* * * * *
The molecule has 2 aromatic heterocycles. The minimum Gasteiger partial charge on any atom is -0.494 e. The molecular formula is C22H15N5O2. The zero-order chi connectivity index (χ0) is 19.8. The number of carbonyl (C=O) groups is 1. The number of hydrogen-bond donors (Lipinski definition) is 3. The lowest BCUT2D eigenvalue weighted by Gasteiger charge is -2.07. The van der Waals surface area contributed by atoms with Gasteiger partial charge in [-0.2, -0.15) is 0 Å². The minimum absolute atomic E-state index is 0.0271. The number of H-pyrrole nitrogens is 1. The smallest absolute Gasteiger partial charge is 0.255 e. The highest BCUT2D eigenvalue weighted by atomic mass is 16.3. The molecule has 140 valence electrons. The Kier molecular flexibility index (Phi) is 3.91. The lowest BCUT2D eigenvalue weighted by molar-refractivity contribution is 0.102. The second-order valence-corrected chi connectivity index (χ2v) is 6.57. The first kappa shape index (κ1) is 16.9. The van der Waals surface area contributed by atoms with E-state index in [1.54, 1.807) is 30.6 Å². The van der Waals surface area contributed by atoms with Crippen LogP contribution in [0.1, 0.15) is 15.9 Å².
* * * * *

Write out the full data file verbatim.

The molecule has 2 aromatic heterocycles. The minimum Gasteiger partial charge on any atom is -0.494 e. The molecular formula is C22H15N5O2. The zero-order chi connectivity index (χ0) is 19.8. The number of carbonyl (C=O) groups is 1. The number of hydrogen-bond donors (Lipinski definition) is 3. The lowest BCUT2D eigenvalue weighted by Gasteiger charge is -2.07. The van der Waals surface area contributed by atoms with Gasteiger partial charge in [-0.2, -0.15) is 0 Å². The minimum absolute atomic E-state index is 0.0271. The number of H-pyrrole nitrogens is 1. The smallest absolute Gasteiger partial charge is 0.255 e. The highest BCUT2D eigenvalue weighted by atomic mass is 16.3. The molecule has 140 valence electrons. The Kier molecular flexibility index (Phi) is 3.91. The lowest BCUT2D eigenvalue weighted by molar-refractivity contribution is 0.102. The second-order valence-corrected chi connectivity index (χ2v) is 6.57. The first kappa shape index (κ1) is 16.9. The van der Waals surface area contributed by atoms with E-state index in [1.54, 1.807) is 30.6 Å². The van der Waals surface area contributed by atoms with Crippen LogP contribution in [0.1, 0.15) is 15.9 Å².